Escobar v. Lynch et al
ORDER DENYING PETITIONER'S OBJECTIONS TO THE MAGISTRATE'S FINDINGS AND RECOMMENDATION TO DENY PETITION FOR WRIT OF HABEAS CORPUS PURSUANT TO 28 USC 21 FILED ON FEBRUARY 8, 2017. Signed by JUDGE LESLIE E. KOBAYASHI on 05/31/2017. -- Jose Jacobo Escobar's, Objections to the Magistrate's Findings and Recommendation to Deny Petition for a Writ of Habeas Corpus Pursuant to 28 U.S.C. § 2241 Filed on February 8, 2017, filed on February 13, 2017, is HEREBY DENIED and the magistrate judge's F&R is HEREBY ADOPTED. There being no remaining claims in the instant matter, the Clerk's Office is directed to enter judgment and close this case on June 21, 2017, unless Petitioner files a motion for rec onsideration of this Order by June 19, 2017. (eps, )CERTIFICATE OF SERVICEParticipants registered to receive electronic notifications received this document electronically at the e-mail address listed on the Notice of Electronic Filing (NEF).
IN THE UNITED STATES DISTRICT COURT
FOR THE DISTRICT OF HAWAII
LORETTA E. LYNCH, UNITED
STATES ATTORNEY GENERAL;
MICHAEL SAMANIEGO, DISTRICT
DIRECTOR, DHS-ICE; WILLIAM
LOTHROP, WARDEN, HONOLULU
FEDERAL DETENTION CENTER,
JOSE JACOBO ESCOBAR,
CIVIL 16-00683 LEK-RLP
ORDER DENYING PETITIONER’S OBJECTIONS TO
THE MAGISTRATE’S FINDINGS AND RECOMMENDATION TO
DENY PETITION FOR A WRIT OF HABEAS CORPUS
PURSUANT TO 28 U.S.C. § 2241 FILED ON FEBRUARY 8, 2017
On February 8, 2017, the magistrate judge filed his
Findings and Recommendation to Deny Petition for a Writ of Habeas
Corpus Pursuant to 28 U.S.C. § 2241 (“F&R”).
[Dkt. no. 14.]
February 13, 2017, Petitioner Jose Jacobo Escobar (“Petitioner”)
filed his Objections to the Magistrate’s Findings and
Recommendation to Deny Petition for a Writ of Habeas Corpus
Pursuant to 28 U.S.C. § 2241 Filed on February 8, 2017
[Dkt. no. 15.]
Loretta E. Lynch, United States Attorney General,
Michael Samaniego, District Director, United States Department of
Homeland Security (“DHS”) – Immigration and Customs Enforcement
(“ICE”), and William Lothrop, Warden, Honolulu Federal Detention
Center (collectively “the Government”) did not file a memorandum
The Court finds this matter suitable for
disposition without a hearing pursuant to Rule LR7.2(d) of the
Local Rules of Practice of the United States District Court for
the District of Hawai`i (“Local Rules”).
However, at the request
of Petitioner, the court held a status conference on this matter
on March 17, 2017.
[Dkt. no. 20.]
In an Entering Order filed on
March 29, 2017 (“3/29/17 EO”), the Court denied Petitioner’s
Objections and adopted the F&R.
[Dkt. no. 21.]
Order supersedes the 3/29/17 EO.
After careful consideration of
the objections, supporting memorandum, and the relevant legal
authority, Petitioner’s Objections are HEREBY DENIED and the F&R
is HEREBY ADOPTED for the reasons set forth below.
A detailed background of this matter is available in
the F&R, and the Court will only repeat those facts relevant
On December 30, 2016, Petitioner filed his Petition for a
Writ of Habeas Corpus Pursuant to 8 U.S.C. § 2241 (“Petition”).1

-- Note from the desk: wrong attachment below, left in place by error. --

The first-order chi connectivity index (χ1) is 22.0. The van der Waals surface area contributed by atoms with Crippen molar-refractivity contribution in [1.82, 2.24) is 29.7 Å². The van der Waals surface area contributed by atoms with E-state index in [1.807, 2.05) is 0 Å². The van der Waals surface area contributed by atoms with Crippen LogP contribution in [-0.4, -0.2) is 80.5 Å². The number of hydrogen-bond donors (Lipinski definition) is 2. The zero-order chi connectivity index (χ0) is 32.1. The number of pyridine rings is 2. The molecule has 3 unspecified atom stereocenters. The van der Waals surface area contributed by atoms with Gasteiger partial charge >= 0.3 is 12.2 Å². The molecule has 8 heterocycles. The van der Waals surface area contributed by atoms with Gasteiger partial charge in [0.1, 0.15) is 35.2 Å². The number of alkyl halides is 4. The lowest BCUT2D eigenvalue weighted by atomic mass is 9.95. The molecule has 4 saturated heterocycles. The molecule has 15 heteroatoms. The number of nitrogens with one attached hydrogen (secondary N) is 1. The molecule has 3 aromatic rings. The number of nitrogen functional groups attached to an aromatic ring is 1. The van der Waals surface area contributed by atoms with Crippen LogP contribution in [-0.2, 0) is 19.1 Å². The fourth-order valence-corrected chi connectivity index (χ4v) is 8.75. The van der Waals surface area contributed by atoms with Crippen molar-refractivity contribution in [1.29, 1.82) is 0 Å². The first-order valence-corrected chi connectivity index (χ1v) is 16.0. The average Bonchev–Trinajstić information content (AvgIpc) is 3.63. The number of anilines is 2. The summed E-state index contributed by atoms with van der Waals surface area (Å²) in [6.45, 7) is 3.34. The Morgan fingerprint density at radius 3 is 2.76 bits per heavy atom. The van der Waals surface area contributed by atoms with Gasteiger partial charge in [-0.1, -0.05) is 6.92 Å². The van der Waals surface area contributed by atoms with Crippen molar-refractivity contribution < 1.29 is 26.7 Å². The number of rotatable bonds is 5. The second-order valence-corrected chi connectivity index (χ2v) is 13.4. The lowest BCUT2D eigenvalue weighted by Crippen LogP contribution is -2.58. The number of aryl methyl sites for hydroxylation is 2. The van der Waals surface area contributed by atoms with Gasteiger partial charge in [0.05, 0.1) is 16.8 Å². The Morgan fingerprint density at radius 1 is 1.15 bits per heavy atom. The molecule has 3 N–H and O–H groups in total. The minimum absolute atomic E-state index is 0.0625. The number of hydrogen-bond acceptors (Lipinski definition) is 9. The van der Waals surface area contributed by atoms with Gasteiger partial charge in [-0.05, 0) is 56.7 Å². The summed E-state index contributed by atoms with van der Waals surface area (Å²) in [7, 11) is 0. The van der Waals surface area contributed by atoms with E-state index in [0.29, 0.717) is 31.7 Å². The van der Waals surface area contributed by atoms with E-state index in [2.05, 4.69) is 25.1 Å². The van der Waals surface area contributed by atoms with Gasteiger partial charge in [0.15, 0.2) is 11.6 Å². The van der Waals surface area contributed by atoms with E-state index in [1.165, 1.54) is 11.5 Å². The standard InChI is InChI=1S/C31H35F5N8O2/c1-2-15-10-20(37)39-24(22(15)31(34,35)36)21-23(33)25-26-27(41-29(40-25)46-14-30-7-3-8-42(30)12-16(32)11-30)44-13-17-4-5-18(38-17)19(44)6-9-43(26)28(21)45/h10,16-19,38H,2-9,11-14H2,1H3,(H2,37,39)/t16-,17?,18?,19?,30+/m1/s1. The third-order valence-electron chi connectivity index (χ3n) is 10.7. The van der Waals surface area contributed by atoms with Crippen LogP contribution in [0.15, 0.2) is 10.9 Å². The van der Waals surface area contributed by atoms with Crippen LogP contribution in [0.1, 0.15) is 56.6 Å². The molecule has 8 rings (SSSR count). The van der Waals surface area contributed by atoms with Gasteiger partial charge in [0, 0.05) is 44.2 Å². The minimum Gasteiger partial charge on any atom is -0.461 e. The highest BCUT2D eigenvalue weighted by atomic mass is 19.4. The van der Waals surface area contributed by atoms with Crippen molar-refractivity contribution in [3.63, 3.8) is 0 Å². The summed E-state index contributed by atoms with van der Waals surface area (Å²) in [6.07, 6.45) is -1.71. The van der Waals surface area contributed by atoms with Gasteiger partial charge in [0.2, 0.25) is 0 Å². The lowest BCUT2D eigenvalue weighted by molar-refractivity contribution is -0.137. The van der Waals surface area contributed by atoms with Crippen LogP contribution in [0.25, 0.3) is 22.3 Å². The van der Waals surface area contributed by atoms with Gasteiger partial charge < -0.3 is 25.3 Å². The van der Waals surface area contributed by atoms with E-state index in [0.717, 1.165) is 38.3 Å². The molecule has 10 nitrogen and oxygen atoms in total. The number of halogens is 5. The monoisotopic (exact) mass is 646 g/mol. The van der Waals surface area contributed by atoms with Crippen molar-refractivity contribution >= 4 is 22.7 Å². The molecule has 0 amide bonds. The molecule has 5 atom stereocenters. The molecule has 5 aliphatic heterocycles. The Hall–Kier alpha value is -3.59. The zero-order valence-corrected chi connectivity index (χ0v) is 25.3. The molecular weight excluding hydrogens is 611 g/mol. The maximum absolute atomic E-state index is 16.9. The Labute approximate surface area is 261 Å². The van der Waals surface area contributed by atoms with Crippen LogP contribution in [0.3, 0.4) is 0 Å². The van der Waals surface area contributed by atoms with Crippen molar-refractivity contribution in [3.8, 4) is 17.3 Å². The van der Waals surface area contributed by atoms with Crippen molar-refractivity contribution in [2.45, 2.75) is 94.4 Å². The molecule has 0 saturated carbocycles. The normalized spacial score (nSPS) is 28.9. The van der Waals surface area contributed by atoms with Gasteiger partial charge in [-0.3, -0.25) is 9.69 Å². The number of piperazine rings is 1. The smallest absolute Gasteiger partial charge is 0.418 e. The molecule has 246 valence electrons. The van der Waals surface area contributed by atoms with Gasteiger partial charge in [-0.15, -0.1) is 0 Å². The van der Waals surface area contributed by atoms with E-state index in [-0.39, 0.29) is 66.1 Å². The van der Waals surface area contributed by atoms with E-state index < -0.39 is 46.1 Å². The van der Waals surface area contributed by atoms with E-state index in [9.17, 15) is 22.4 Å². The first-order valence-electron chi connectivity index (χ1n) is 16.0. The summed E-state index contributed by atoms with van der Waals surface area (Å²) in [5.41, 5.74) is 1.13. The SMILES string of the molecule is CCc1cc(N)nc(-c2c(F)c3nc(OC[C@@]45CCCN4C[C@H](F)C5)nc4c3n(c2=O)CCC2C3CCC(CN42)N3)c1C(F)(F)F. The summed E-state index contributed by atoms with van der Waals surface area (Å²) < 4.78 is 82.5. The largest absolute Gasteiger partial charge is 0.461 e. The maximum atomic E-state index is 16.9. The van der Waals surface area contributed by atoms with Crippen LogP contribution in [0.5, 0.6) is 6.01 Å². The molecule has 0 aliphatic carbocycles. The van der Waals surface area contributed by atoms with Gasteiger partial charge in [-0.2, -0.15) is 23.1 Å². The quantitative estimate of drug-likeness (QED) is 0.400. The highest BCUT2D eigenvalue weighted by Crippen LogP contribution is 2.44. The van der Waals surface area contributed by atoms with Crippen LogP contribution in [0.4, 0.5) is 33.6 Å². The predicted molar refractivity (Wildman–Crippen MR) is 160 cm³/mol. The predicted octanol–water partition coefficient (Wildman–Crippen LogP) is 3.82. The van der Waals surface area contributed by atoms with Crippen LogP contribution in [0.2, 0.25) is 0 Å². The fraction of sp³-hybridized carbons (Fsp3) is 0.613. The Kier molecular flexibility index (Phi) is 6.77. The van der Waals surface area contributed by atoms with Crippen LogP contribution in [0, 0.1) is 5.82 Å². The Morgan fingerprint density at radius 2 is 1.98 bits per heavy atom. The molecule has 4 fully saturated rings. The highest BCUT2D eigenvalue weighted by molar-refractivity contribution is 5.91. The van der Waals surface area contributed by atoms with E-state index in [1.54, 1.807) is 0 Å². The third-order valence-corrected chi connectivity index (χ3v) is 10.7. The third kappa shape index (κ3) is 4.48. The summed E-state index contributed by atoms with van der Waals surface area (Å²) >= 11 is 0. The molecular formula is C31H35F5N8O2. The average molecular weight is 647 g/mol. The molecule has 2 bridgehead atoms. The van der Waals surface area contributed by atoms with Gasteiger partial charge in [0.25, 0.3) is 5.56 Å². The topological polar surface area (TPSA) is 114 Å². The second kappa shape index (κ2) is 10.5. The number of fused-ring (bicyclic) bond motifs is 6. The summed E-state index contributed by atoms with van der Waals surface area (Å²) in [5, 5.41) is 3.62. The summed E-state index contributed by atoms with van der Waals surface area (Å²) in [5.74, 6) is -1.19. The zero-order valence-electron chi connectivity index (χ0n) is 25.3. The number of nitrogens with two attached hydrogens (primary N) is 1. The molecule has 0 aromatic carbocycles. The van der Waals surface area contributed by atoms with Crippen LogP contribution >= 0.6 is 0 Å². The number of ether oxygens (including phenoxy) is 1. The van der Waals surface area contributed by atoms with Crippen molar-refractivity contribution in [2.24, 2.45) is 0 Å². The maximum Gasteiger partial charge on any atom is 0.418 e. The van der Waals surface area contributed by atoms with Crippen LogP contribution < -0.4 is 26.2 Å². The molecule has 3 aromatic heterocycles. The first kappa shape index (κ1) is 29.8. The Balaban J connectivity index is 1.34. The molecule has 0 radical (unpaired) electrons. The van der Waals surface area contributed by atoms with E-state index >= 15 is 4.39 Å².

[Dkt. no. 1.]
The Government filed a memorandum in opposition on
January 27, 2017, and Petitioner filed a reply on January 31,
[Dkt. nos. 11, 12.]
Petitioner challenges his continued
While the Petition states that it is brought pursuant to 8
U.S.C. § 2241, it is clear to the Court that this was a
typograhical error – writs of habeas corpus are actionable
pursuant to 28 U.S.C. § 2241. This is further evinced by
Petitioner’s Objections, which correctly cites the statute.
detention without a bond hearing, and also states that the
Immigration Court and the Ninth Circuit Court of Appeals
misapplied the law.
[Petitioner’s Objections at 2-3.]
This Court reviews a magistrate judge’s findings and
recommendations under the following standard:
When a party objects to a magistrate judge’s
findings or recommendations, the district court
must review de novo those portions to which the
objections are made and “may accept, reject, or
modify, in whole or in part, the findings or
recommendations made by the magistrate judge.” 28
U.S.C. § 636(b)(1); see also United States v.
Raddatz, 447 U.S. 667, 673 (1980); United States
v. Reyna–Tapia, 328 F.3d 1114, 1121 (9th Cir.
2003) (en banc) (“[T]he district judge must review
the magistrate judge’s findings and
recommendations de novo if objection is made, but
Under a de novo standard, this Court reviews
“the matter anew, the same as if it had not been
heard before, and as if no decision previously had
been rendered.” Freeman v. DirecTV, Inc., 457
F.3d 1001, 1004 (9th Cir. 2006); United States v.
Silverman, 861 F.2d 571, 576 (9th Cir. 1988). The
district court need not hold a de novo hearing;
however, it is the court’s obligation to arrive at
its own independent conclusion about those
portions of the magistrate judge’s findings or
recommendation to which a party objects. United
States v. Remsing, 874 F.2d 614, 616 (9th Cir.
PJY Enters., LLC v. Kaneshiro, Civil No. 12–00577 LEK–KSC, 2014
WL 3778554, at *2 (D. Hawai`i July 31, 2014) (alteration in PJY)
Petitioner objects to the magistrate judge’s findings
(1) this Court lacks jurisdiction to consider the
Petition; (2) Petitioner is not entitled to a bond hearing until
after he is detained for 180 days; (3) Petitioner failed to
exhaust his administrative remedies; and (4) Petitioner’s removal
order is final.
[Petitioner’s Objections at 2.]
The Court will
consider each of these in turn.
The Court’s Jurisdiction
Petitioner argues that “this Court has jurisdiction
over [a petition for] a writ of habeas corpus whenever there is a
constitutional challenge to prolonged incarceration or where the